The import stats at U.S. ports just went ballistic. Year-on-year (y/y) gains skyrocketed for two reasons. First, March volumes were unusually strong — as high as the peak in October. Second, import volumes in March 2020 were unusually weak, suppressed by the initial COVID lockdowns.
This confluence led to some eye-catching statistics published by The McCown Report on Thursday: Imports to the top 10 U.S. container ports rose 67.8% y/y. Imports to East/Gulf Coast ports rose by 48.5%. Those to West Coast ports rose by 89.5%.
Adviser John McCown, who compiles the monthly data for the report, called the March numbers “incredible,” with “most of the top 10 ports reporting their largest year-over gains in memory.”
March matches October peak
“Total volume in March was almost identical to what it was five months earlier, in October, traditionally the highest-volume month owing to holiday shipments,” said McCown. “March is usually the lowest-volume month of the year due to the Chinese New Year effect. This year, however, most of the plants in China remained open throughout the New Year’s celebration and there was no lull that reduced March volume.”
McCown’s data shows a 15% y/y decrease in imports at the top 10 ports in March 2020, leading to an easy comparable for last month. Even so, the y/y gain for the three trailing months (i.e., the first quarter) highlights the depth of the current import strength. According to The McCown Report, three-month trailing volume was up 32.5% — 23.6% for East/Gulf Coast ports and 41.7% for West Coast ports.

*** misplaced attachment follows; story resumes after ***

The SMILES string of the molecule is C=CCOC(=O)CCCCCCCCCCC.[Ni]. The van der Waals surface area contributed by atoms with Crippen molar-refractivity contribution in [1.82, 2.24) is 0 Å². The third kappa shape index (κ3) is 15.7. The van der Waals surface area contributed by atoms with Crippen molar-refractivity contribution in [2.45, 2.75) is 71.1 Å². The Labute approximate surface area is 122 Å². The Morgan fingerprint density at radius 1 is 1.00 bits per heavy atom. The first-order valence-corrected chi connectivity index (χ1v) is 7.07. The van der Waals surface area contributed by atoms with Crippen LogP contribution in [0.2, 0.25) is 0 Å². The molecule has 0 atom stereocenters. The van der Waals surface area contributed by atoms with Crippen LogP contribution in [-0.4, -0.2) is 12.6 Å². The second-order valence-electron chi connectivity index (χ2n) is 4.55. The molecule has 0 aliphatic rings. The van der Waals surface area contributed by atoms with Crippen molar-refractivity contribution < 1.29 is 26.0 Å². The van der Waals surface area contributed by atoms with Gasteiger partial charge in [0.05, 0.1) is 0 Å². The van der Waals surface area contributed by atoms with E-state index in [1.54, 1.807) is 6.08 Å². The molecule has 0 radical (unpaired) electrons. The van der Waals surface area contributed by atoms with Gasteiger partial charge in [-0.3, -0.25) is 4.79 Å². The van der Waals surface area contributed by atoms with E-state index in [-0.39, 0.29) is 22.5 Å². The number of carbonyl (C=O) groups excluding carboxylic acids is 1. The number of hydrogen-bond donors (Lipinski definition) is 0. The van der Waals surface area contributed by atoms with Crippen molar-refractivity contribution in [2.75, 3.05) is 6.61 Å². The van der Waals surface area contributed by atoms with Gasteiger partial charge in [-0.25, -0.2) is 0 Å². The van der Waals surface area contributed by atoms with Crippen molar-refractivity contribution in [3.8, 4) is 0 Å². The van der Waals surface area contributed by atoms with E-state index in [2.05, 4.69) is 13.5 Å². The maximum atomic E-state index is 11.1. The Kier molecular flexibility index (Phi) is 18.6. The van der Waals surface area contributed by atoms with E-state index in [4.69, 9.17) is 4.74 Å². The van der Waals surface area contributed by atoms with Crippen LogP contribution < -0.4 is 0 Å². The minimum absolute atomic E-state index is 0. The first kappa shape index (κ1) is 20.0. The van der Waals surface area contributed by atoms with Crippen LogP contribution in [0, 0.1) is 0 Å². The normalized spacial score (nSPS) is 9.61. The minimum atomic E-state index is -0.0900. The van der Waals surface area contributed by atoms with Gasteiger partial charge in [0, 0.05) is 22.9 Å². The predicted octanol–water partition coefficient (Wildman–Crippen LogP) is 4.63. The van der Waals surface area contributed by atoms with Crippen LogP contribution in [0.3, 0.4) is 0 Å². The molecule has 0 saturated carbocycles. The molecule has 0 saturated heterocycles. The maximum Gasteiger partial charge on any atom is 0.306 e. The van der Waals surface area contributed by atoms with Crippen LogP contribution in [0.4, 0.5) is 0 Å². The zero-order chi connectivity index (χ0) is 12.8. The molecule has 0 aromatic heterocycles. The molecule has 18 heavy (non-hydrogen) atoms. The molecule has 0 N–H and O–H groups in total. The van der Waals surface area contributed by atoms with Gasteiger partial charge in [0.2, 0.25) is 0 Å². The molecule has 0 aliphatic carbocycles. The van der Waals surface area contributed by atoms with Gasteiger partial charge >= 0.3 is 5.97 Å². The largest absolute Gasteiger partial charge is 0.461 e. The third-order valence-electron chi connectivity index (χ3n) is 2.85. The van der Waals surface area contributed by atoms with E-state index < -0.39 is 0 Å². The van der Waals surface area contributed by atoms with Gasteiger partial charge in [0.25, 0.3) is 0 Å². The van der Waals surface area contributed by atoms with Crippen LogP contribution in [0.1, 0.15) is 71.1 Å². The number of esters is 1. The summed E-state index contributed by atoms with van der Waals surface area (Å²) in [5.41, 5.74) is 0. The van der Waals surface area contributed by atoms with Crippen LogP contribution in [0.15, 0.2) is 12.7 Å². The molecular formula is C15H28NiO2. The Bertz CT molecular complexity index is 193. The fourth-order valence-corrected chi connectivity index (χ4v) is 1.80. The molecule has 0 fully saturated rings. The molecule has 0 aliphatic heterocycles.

Import-export gap widening
The trend is entirely different on the export front.
Outbound container volume did increase 0.8% y/y in March, but this was the first gain after 12 consecutive monthly declines. The trailing three-month volume was down 6.6%.
“There is a widening gap between inbound and outbound performance,” said McCown.
Looking beyond March
The trends seen in March — double-digit y/y gains for imports and a widening spread between imports and exports — look virtually guaranteed to persist for at least the next several months, particularly given that there are weak prior-year comparables through July 2020.
The Commerce Department reported Thursday that retail sales spiked by 9.8% in March. That spending will intensify the need for retailers to restock inventories, which will support import demand in the months ahead.
Other indicators point to continued strength, as well.
Data from U.S. Customs on the number of maritime import shipments arriving in the country per day (SONAR: CSTM.USA) shows no let-up this month (numbers are a seven-day trailing average and do not account for differing volumes per bill of lading). The number of inbound shipments is still on par with where it stood during the peak fourth-quarter period.
FreightWaves’ SONAR platform also features a proprietary index of shippers’ ocean bookings. Bookings to the U.S. are measured on a 10-day-moving-average basis in terms of twenty-foot equivalent units (TEUs) as of the scheduled date of overseas departure. Given the voyage times from different load ports around the world, a high index number in mid-April implies high import volumes in May.
This dataset (SONAR: IOTI.USA) is indexed to Jan. 1, 2019. It hit its highest point since then in late March 2020, during the sudden wave of catch-up bookings following the initial Wuhan lockdown. The index came within a few points of breaking that record on Monday.
The dataset also includes booking data for cargo scheduled to depart over the coming week. The forward data shows that a new all-time high for the U.S.-inbound TEU index will be reached next Tuesday. This strongly implies that the extraordinarily high numbers recorded at U.S. ports in March will be followed by more big numbers ahead.